For instance, last nights dinner I browned some ground turkey in a fry pan. I used a plastic spoon which can withstand extremely high temps. I left the spoon in the pan while the turkey cooked. I then added my sauce and pasta and covered the pan, taking the spoon out. the spoon had already been taken care of by the heat it received while cooking the turkey. Now the lid is on and has a normal seal.
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Old 10-17-2008, 09:58 AM   #9
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I'll have to get used to this sanitize by heat method.
Seems like I am always running out of tongs....
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Old 10-17-2008, 10:01 AM   #10
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I agree with Andy and GB. What is important is understanding the potential for cross-contamination, and taking steps to resolve it. This can be done by swapping, heating, or sanitizing the utensils. You can be ultra safe (and there is nothing wrong with that) or you can be pretty safe.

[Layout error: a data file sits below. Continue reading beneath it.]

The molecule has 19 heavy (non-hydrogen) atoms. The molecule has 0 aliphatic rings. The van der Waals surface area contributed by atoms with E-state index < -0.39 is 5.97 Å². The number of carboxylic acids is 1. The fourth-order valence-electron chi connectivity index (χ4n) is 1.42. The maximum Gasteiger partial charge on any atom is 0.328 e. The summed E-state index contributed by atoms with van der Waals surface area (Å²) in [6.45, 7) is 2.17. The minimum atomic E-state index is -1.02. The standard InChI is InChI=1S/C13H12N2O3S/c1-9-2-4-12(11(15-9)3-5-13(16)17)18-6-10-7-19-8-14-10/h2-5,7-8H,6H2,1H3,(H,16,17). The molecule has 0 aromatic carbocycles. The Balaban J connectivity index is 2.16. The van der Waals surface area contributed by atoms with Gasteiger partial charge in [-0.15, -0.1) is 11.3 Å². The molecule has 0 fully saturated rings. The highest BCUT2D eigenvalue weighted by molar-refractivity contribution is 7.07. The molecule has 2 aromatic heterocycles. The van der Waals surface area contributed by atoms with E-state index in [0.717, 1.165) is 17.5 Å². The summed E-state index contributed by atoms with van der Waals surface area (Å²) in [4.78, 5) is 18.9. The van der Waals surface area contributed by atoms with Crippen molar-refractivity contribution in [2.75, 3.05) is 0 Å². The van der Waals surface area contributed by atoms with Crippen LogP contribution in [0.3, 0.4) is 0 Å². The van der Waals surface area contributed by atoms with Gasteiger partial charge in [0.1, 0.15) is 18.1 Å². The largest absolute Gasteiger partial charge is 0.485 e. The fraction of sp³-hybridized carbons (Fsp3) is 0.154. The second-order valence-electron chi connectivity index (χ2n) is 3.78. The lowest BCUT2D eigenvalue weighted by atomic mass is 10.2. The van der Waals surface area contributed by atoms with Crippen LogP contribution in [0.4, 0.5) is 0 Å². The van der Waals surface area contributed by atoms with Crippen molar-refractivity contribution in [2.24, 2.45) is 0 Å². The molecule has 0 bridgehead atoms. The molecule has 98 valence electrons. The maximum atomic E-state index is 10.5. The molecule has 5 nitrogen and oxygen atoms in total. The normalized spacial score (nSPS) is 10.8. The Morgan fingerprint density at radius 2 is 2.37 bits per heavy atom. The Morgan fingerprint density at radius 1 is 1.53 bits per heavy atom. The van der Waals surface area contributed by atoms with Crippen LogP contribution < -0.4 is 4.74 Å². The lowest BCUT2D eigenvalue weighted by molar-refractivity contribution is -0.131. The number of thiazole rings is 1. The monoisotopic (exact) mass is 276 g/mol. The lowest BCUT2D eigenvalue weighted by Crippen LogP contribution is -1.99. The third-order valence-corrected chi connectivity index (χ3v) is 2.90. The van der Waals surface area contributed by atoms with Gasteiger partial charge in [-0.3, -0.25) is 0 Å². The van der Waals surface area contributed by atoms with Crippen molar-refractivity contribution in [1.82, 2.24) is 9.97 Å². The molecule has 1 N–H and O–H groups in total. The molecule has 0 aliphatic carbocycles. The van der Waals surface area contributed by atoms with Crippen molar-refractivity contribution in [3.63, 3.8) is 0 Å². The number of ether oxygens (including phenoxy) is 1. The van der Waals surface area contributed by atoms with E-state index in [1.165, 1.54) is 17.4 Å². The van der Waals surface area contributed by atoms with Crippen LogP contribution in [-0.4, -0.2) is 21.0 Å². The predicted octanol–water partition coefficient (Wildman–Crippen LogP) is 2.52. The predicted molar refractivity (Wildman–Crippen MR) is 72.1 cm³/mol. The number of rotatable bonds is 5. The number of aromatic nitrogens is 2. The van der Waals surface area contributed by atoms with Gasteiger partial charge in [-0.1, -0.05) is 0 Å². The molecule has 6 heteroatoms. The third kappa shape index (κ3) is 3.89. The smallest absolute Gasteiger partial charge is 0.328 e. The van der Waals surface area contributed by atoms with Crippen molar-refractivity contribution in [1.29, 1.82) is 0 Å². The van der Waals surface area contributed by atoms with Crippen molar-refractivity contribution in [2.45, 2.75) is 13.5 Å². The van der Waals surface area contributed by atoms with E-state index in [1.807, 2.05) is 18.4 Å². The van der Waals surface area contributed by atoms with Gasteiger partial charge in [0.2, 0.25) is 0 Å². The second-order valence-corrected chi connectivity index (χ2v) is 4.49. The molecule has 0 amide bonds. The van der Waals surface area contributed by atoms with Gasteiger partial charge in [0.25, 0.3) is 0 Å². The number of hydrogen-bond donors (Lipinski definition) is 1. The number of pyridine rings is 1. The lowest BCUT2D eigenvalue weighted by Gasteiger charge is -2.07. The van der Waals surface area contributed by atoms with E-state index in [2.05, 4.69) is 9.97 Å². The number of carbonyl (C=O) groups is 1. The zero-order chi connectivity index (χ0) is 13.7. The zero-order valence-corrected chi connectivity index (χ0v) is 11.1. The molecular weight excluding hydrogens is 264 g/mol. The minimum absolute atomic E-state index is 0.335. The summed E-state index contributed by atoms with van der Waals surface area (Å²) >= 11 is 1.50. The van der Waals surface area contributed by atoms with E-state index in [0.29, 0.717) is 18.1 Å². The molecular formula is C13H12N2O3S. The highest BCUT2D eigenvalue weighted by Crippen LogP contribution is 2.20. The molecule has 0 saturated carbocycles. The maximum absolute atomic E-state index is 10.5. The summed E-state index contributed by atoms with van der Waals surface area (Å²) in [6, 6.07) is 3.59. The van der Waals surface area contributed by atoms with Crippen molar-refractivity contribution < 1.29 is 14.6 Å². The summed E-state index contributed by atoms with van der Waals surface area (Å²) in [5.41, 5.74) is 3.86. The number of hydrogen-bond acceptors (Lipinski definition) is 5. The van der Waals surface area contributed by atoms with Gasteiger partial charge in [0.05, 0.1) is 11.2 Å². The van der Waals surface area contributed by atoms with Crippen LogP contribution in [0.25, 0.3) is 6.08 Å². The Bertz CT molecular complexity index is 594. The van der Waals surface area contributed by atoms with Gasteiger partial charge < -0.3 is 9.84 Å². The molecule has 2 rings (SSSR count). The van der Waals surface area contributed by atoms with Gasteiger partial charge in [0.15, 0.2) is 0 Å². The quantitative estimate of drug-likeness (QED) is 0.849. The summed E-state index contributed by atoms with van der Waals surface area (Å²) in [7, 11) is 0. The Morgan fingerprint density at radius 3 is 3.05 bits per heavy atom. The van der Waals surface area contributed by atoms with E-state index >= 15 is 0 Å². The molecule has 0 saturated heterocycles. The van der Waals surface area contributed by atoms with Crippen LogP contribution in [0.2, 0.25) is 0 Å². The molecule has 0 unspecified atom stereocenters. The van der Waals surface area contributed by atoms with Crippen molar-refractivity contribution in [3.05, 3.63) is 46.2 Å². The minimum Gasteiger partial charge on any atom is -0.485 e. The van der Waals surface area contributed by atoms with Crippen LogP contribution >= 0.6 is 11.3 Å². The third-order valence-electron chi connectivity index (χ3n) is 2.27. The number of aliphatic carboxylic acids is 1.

Personally, I treat chicken and turkey differently than other potentially hazardous food, because they are the most likely to be highly contaminated. Once a soup or stew reaches the boiling point, I'm not real concerned about the utensils.

BTW, dishwashers sanitize because there is bleach in the dish soap, regardless of the water temp.